"It had to have integrity" - How Talos made a show of the 'difficult second album' cliché 4 years ago

"It had to have integrity" - How Talos made a show of the 'difficult second album' cliché

Cork native Eoin French shoots for the stars on his latest work.

Eoin French allows a knowing chuckle, registering above the din of forks reverberating off of plates and general lunchtime chatter.


"Ah yeah," he nods. "We have to say that, don’t we?"

The man behind Talos is gearing up for an extended stay in the United States, having landed a big publication deal as his project expands in all sorts of ways.

He's excited to relocate for the guts of half a year, majority of new bandmates in tow, but he's not about to forget where he came from.

"One thing that I have realised quite quickly is that Cork is definitely still the base," he explains. "I’ll always come back to that."


And with that, we get the inevitable 'real capital' thing out of the way, along with that earlier knowing laugh.

French has earned the right to wander. Upon constructing his debut record, the RTÉ Choice Music Prize-nominated Wild Alee, the Carrignavar man cut an isolated figure.

"While I was making the album, all of my friends and all of my school friends did the whole travelling thing," he recalls.

"I was sitting in a room in Cork writing music, probably writing about the fact that I wasn’t able to travel while they were all doing it.


"Now, it’s completely the opposite thing and I’m really excited about it."

A joie de vivre is palpable, in person and on sophomore effort Far Out Dust, even if the video for its title track presents a ruthless dance with death.

Clip via Talos


A few buzzwords tend to come up when describing Talos' sound. Evocative. Ethereal. Dreamlike. Precise.

Another thing that French couldn't get away from for a time - a background in architecture.

Though music would ultimately come to the fore, that particular foundation proved press release gold for many a journalist, especially when you factored in the hermetically sealed nature of the soundscapes.

We're beyond that now. Wild Alee is a terrific debut, though it now feels a much tighter, at times near-claustrophobic experience when compared to newer work.

Piercing through on both; French's legitimately stunning voice, the tone a mixture of fragile and audacious, perfectly at odds with its specific reaches.


Even the contrast of his singing with his regular speech - there's no mistaking where he hails from - has given some fans cause for alarm.

"We did two shows in Dublin in St. Ann’s Church last year and I was standing at the merch stand after the gig," French begins.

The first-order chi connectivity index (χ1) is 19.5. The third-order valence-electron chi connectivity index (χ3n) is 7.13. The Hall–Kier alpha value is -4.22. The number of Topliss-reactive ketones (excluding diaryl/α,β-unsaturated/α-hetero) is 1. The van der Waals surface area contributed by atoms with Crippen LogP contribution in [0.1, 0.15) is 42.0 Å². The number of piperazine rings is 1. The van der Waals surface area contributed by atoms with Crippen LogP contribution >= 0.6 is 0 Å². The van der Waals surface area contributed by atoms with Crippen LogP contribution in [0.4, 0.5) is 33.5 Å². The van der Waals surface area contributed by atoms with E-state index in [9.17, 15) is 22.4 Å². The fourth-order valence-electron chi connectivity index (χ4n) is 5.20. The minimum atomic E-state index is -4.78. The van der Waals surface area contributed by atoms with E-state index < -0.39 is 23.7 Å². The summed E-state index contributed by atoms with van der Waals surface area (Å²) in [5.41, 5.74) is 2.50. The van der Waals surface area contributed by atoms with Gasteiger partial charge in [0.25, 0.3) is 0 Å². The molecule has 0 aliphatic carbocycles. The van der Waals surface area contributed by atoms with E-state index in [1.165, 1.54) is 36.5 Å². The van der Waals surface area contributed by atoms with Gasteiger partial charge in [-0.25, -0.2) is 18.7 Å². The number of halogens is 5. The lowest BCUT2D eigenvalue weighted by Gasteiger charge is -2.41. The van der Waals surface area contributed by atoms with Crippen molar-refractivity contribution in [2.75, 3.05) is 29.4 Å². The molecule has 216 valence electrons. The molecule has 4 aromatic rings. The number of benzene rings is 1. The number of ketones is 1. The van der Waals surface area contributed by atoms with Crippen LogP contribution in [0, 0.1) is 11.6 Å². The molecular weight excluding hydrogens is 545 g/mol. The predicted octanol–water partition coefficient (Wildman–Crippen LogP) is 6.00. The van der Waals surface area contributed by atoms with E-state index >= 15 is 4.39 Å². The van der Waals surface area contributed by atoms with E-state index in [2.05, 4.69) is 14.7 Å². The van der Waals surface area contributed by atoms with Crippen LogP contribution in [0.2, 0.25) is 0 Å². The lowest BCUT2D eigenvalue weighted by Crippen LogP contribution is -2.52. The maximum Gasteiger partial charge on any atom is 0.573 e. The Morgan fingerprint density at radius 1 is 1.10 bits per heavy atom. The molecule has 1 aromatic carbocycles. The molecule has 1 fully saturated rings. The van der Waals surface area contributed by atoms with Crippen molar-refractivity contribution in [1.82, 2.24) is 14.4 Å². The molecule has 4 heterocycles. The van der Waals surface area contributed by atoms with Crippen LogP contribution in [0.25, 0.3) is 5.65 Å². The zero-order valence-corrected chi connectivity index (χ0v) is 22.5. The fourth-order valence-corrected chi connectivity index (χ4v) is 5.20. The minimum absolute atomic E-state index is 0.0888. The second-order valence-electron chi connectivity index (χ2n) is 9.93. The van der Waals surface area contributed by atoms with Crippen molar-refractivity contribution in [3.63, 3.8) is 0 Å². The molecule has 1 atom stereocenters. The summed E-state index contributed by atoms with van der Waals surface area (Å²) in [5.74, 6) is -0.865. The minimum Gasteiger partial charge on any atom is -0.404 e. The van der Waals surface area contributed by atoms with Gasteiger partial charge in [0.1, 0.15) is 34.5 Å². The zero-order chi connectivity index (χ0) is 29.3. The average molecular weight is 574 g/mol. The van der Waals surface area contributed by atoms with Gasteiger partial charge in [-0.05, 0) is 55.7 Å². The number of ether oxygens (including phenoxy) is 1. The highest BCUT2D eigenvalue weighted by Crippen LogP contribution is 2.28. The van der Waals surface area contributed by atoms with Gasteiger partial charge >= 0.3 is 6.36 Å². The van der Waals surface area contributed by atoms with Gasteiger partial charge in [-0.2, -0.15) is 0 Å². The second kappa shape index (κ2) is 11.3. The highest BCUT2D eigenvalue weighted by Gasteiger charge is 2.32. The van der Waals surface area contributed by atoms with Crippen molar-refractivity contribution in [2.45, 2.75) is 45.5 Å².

"A girl came up to me and I thanked her for coming, and she said, ‘You probably shouldn’t speak, just keep singing!’ I thought it was kind of hilarious, to be honest. It is what it is."

Far Out Dust embraces contradictions, harnessing a brighter strain of pop sensibility along the way. Rich colours dance and burst throughout. Songs like 'See Me', 'The Light Upon Us' and '2AM' reach for the stars. Was this a conscious move?

"100%," nods French.

"We came out of the Wild Alee thing and then we made the Then There Was War EP, which was the full stop, purposefully the destruction of what came before to find the level and then go again.

"The first thing that I wrote down before starting Far Out Dust was, ‘This is going to be a pop record’. That was super conscious. That was the main focus going in.

"But it had to be the right type of pop record. It had to have integrity. There’s such a thin line between something really worthwhile and thought about, and… candy floss."

Clip via Talos

Live, Talos has evolved into an inventive six-piece. A recent gig in a Dublin church presented lively worship elevated by additional percussion and unabashed showmanship.

Working towards such flourishes was very much in French's mind when assembling his second record proper. That, and recontextualising his debut.

"There was such a left turn with the EP; we were really aware of the shortcomings of the record," says French.

"Because it was something that was made over three-and-a-half years, looking back now, there was definitely a fear associated with making that album. I was very aware that I wanted people to like it. It was really, really considered.

"Whereas with this record, I think what really helped was the time constraints on this album; I had to just trust what I was making. I had to be like, ‘Okay, I can actually make music’ and just do it. The last album was surgical at points."

Would he consider himself a perfectionist?

"I definitely was, anyway. 100%. I think I’ve gotten to the point where I’m beginning to find it a lot easier to just let something be what it is.

"With this record, something we did a lot and Ross [Dowling, producer] would have done a lot is that we’d have something that sounds really rich or expensive or ‘perfect’, and then next to it is something really shit, or run through a shitty tape machine, or is a really terrible Casio synth - that kind of contradiction kind of holds onto the handmade feel, which was important."

Perhaps more important, the weight that has been lifted by those around French.

He credits his bandmates for changing the way he thinks about creating music. He's lucky, he says.

"It was a really, really mad year," he reflects.

"We were continuously uprooted and scattered and then within that you had to find space and draw from something to make this record or whatever it was.

"The obvious thing is to make it about this situation. It’s kind of a record that documents complete bewilderment. That’s where I found myself a lot this year. It's tough to ground yourself, but making this album is what grounded me."

 Far Out Dust is out now.

Talos play the Set Theatre, Kilkenny on 25 April, Galway's Róisín Dubh on 26 April, Dolan's Warehouse, Limerick on 27 April and the Body & Soul festival in Ballinlough Castle, Westmeath in June.